The Criminal Justice System Is Complex

1201 WordsMay 9, 20175 Pages
Overview: The criminal justice system is complex and in need of several types of reforms, this is especially true in the juvenile justice system. In 2012, there were 1,319,700 arrests of juveniles in the United States (OJJDP) and this includes both violent and non-violent offenses committed by those under the age of 18. Policy reforms can offer alternatives to the incarceration of young offenders, by providing mental health, or addiction rehabs for those that are in need of it rather than locking them up. This not only helps keep the amount of juveniles down but also can be a preventative in recidivism. Some believe that juveniles should be punished by the same laws that apply to the adult offenders while others look to rehabilitation…show more content…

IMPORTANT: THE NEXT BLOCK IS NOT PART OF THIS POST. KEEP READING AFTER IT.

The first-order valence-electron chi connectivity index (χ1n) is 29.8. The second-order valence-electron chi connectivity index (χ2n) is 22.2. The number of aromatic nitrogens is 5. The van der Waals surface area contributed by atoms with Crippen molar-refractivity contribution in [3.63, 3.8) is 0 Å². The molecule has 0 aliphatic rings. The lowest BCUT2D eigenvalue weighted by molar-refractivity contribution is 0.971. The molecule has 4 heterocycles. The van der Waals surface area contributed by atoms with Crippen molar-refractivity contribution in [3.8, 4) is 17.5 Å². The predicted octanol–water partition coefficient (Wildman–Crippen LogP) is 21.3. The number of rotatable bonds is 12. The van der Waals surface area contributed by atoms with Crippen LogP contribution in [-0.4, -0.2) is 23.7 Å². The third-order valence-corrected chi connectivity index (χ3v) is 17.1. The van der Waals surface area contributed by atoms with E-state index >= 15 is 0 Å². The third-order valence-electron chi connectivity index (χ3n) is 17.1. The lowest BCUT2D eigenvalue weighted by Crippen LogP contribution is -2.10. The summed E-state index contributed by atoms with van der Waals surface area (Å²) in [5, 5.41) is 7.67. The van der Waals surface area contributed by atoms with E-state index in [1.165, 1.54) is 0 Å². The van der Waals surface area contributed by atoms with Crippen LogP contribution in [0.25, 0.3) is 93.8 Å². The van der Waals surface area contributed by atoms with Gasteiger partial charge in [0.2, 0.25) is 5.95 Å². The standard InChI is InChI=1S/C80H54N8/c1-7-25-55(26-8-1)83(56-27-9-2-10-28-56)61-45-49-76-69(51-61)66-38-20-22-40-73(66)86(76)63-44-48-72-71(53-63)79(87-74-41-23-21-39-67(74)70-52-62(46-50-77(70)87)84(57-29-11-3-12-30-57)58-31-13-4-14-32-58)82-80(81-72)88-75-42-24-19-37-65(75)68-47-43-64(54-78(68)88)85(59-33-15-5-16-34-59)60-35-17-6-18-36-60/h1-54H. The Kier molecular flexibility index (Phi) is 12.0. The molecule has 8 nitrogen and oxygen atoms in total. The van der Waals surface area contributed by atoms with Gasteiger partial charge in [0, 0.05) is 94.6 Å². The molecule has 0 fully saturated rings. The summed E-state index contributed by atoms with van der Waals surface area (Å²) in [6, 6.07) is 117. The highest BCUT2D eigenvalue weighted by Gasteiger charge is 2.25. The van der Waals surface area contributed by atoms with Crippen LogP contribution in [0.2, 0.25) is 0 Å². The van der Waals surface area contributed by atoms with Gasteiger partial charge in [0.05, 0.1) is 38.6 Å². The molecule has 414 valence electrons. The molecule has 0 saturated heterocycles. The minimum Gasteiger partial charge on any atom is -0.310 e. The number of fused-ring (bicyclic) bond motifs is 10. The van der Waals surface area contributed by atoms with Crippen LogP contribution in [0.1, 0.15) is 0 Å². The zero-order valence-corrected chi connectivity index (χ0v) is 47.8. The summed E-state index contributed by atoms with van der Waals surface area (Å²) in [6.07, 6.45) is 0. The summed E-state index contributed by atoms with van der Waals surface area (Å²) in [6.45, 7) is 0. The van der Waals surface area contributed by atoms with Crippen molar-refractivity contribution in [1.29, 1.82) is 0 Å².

Another factor for reform is that some policies “fail to calculate the long-term social costs of categorical punishment” (Scott & Grisso, 1997 p. 139) when their behavior is affected by drug or alcohol addiction, family and/or behavioral issues that leads them to do criminal acts. Competing Interpretations: In a perfect world both conservatives and liberals would agree on everything, when it comes to policy issues and reforms that is not always the case. It is important that both sides come to an agreement on policy issues especially when it comes to the futures of young people as the decisions they make can either help or hinder those in the system. On the topic of criminal justice reform however, both sides seem to agree that reform is needed. For the most part, liberals look at man as good naturally and that “there is no absolute standard of morality to be taught and adhered to by citizens” (Passrob,2010 para. 3 ) and that crime is a byproduct of one surroundings. They feel that society should be held responsible for the lack of material needs that leads to crime and that would corrupt a person that would be naturally good. The conservatives do not believe that society should be held responsible for a person’s corruption but rather they are “responsible for his or her criminal acts and
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